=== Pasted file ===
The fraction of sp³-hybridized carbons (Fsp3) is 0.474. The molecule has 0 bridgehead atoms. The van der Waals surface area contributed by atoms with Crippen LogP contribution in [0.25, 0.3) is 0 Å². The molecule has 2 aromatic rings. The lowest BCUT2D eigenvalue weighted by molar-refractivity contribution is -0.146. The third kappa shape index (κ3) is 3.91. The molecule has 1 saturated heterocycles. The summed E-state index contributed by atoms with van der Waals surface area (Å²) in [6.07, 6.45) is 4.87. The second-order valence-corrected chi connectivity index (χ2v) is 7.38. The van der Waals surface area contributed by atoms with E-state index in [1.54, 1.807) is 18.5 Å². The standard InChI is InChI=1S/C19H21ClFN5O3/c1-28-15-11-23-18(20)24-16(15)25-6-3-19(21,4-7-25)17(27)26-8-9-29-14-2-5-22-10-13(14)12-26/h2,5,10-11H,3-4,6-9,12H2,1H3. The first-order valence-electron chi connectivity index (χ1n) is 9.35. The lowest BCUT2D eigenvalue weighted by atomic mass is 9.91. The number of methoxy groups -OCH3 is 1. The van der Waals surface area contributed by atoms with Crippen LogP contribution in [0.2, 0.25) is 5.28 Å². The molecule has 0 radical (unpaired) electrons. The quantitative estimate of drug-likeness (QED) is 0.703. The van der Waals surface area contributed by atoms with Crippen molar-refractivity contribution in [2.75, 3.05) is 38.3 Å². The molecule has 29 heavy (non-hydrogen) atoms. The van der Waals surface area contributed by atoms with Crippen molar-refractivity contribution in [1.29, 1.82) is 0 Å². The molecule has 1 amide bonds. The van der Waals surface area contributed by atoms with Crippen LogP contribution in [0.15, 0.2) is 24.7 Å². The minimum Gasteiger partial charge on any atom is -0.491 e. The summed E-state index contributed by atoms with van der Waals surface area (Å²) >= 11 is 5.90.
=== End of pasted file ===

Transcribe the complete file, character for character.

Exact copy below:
The fraction of sp³-hybridized carbons (Fsp3) is 0.474. The molecule has 0 bridgehead atoms. The van der Waals surface area contributed by atoms with Crippen LogP contribution in [0.25, 0.3) is 0 Å². The molecule has 2 aromatic rings. The lowest BCUT2D eigenvalue weighted by molar-refractivity contribution is -0.146. The third kappa shape index (κ3) is 3.91. The molecule has 1 saturated heterocycles. The summed E-state index contributed by atoms with van der Waals surface area (Å²) in [6.07, 6.45) is 4.87. The second-order valence-corrected chi connectivity index (χ2v) is 7.38. The van der Waals surface area contributed by atoms with E-state index in [1.54, 1.807) is 18.5 Å². The standard InChI is InChI=1S/C19H21ClFN5O3/c1-28-15-11-23-18(20)24-16(15)25-6-3-19(21,4-7-25)17(27)26-8-9-29-14-2-5-22-10-13(14)12-26/h2,5,10-11H,3-4,6-9,12H2,1H3. The first-order valence-electron chi connectivity index (χ1n) is 9.35. The lowest BCUT2D eigenvalue weighted by atomic mass is 9.91. The number of methoxy groups -OCH3 is 1. The van der Waals surface area contributed by atoms with Crippen LogP contribution in [0.2, 0.25) is 5.28 Å². The molecule has 0 radical (unpaired) electrons. The quantitative estimate of drug-likeness (QED) is 0.703. The van der Waals surface area contributed by atoms with Crippen molar-refractivity contribution in [2.75, 3.05) is 38.3 Å². The molecule has 29 heavy (non-hydrogen) atoms. The van der Waals surface area contributed by atoms with Crippen molar-refractivity contribution in [1.29, 1.82) is 0 Å². The molecule has 1 amide bonds. The van der Waals surface area contributed by atoms with Crippen LogP contribution in [0.15, 0.2) is 24.7 Å². The minimum Gasteiger partial charge on any atom is -0.491 e. The summed E-state index contributed by atoms with van der Waals surface area (Å²) >= 11 is 5.90.